The Death of Socrates

The Death of Socrates

Friday, 14 January 2011

Triaging Value

It seems to me that to have a basis for ethics one has to believe that some things are valuable. If nothing has any value then no action can have any motive: for acts always seek to obtain that which is good for or valuable to the agent - else they are irrational acts.

Now, if the entire universe is futile and will "come to nothing" as Physics predicts; then it follows that everything that presently exists and will exist and has been achieved and will be achieved is futile. Hence there is no point in anything and no possible purpose to life. This is the conclusion of the Nihilists, and in the terms which they set themselves I am sure that they are correct.

Faced with this harsh reality, one has three options:

1. Adopt Nihilism - but this is incoherent, for to do so indicates that there is a motivation for an act (the act of becoming a Nihilist)  but this is opposed to Nihilism.

2. Adopt Existentialism - claim that somehow human reality generates value "ex nihil". However this is incoherent as it is impossible for something which is intrinsically valueless (that is "human reality") to generate value. All that it can generate is relative value: "value to human life" - but if "human life" is of no value itself, this relative value is worthless, being relative to nothing-of-value.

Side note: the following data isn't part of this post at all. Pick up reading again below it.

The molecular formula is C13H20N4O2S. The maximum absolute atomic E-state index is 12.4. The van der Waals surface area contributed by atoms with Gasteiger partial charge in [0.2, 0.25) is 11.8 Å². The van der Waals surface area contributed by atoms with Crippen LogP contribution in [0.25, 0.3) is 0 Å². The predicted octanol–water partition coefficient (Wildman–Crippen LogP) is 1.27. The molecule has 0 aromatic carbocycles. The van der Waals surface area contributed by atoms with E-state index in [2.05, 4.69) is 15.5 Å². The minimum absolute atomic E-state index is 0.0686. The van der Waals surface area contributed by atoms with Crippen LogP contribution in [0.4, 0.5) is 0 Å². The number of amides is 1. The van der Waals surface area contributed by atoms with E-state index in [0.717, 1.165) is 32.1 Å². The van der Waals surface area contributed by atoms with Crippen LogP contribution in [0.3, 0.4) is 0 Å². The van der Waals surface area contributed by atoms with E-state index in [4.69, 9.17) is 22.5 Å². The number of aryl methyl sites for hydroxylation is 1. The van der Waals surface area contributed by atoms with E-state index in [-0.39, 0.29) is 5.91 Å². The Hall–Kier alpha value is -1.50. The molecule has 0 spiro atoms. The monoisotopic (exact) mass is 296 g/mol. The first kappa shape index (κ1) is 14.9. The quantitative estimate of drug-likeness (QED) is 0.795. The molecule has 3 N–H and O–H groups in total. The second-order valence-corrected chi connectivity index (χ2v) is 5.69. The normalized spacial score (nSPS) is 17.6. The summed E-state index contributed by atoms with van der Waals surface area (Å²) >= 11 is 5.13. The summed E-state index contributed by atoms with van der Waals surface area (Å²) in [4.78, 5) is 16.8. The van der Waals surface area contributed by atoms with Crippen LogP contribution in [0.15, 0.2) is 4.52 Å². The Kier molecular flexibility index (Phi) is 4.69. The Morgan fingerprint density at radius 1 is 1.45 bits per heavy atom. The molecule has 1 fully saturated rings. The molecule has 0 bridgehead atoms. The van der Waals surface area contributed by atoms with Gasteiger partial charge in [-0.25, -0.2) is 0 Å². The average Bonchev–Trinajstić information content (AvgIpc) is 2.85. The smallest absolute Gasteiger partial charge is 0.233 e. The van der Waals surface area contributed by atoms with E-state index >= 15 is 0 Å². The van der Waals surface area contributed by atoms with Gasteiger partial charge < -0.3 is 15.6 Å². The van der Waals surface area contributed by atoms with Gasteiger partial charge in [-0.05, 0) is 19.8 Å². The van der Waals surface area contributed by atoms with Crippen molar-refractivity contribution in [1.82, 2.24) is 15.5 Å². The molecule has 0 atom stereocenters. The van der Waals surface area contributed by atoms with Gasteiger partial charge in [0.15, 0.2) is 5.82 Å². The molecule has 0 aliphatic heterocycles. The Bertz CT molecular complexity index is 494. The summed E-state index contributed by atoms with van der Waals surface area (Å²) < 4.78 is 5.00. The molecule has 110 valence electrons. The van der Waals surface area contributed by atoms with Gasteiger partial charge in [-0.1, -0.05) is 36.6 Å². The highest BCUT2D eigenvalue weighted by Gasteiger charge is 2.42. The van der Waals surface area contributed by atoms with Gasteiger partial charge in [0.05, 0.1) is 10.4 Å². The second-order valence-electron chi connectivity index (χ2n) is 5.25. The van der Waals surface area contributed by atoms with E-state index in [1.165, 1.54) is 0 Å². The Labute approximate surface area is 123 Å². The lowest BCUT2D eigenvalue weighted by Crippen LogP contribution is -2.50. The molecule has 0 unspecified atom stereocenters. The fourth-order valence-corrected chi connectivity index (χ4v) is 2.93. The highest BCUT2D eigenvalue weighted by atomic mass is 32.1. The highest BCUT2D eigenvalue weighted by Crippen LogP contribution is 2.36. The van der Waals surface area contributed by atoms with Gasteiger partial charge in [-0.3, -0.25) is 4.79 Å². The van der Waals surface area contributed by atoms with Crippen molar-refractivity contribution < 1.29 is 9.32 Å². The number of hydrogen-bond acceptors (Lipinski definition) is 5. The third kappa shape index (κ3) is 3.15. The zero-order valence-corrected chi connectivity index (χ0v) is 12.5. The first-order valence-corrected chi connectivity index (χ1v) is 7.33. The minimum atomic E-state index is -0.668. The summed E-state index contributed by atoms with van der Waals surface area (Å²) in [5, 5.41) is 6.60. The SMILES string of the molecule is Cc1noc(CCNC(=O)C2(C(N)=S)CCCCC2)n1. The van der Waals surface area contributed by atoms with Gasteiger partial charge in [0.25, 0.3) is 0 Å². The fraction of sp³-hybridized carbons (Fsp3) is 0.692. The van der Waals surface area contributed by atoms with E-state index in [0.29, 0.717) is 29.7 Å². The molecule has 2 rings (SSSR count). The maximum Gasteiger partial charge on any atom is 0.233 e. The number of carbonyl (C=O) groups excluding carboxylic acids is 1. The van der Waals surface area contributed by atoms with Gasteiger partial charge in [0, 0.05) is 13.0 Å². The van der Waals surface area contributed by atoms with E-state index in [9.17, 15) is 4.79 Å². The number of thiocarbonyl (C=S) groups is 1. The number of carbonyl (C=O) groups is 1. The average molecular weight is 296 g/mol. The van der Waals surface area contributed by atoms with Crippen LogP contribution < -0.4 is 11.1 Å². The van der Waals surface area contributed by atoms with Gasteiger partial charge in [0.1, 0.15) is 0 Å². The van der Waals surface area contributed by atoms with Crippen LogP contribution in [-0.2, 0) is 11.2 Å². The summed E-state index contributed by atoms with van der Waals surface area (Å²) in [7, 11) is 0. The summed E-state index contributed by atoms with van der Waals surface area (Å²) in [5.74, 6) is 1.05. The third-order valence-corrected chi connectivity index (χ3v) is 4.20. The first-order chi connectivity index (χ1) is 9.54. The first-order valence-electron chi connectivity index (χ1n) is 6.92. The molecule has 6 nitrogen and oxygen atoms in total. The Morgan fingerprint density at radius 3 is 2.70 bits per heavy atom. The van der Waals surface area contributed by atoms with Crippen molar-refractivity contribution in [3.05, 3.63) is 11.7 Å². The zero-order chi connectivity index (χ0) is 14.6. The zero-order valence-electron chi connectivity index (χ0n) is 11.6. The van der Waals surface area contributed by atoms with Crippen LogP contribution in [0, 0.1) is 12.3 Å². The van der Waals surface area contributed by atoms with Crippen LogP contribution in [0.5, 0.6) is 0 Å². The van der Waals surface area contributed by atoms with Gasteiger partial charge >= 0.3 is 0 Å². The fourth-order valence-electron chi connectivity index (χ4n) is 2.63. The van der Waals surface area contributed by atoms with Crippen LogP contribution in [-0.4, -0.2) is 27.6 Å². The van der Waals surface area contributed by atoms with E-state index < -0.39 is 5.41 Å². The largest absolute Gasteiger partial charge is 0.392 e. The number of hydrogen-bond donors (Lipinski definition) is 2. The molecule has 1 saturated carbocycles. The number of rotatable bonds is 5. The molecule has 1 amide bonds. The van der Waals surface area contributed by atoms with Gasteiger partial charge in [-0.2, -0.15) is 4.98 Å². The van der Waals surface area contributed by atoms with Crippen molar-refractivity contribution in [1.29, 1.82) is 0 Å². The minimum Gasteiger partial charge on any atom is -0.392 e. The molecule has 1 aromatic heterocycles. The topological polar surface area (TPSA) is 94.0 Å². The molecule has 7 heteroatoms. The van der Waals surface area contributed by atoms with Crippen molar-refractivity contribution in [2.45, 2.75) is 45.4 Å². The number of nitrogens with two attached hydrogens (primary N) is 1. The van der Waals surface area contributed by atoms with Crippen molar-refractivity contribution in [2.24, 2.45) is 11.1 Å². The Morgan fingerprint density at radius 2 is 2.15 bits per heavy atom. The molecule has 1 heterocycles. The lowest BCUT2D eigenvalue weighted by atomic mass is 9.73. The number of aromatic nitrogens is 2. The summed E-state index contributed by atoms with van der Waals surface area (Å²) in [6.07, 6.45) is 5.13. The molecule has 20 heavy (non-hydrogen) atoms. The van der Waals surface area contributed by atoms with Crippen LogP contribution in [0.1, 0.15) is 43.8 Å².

3. Adopt Eternalism - claim that there is an aspect of reality (yet to be determined) which is not futile and is of an eternal and unchanging and imperishable nature. Once one adopts this position, value and worth spread outwards from this supposed eternal dimension of reality in a manner which it is possible to account of rationally.

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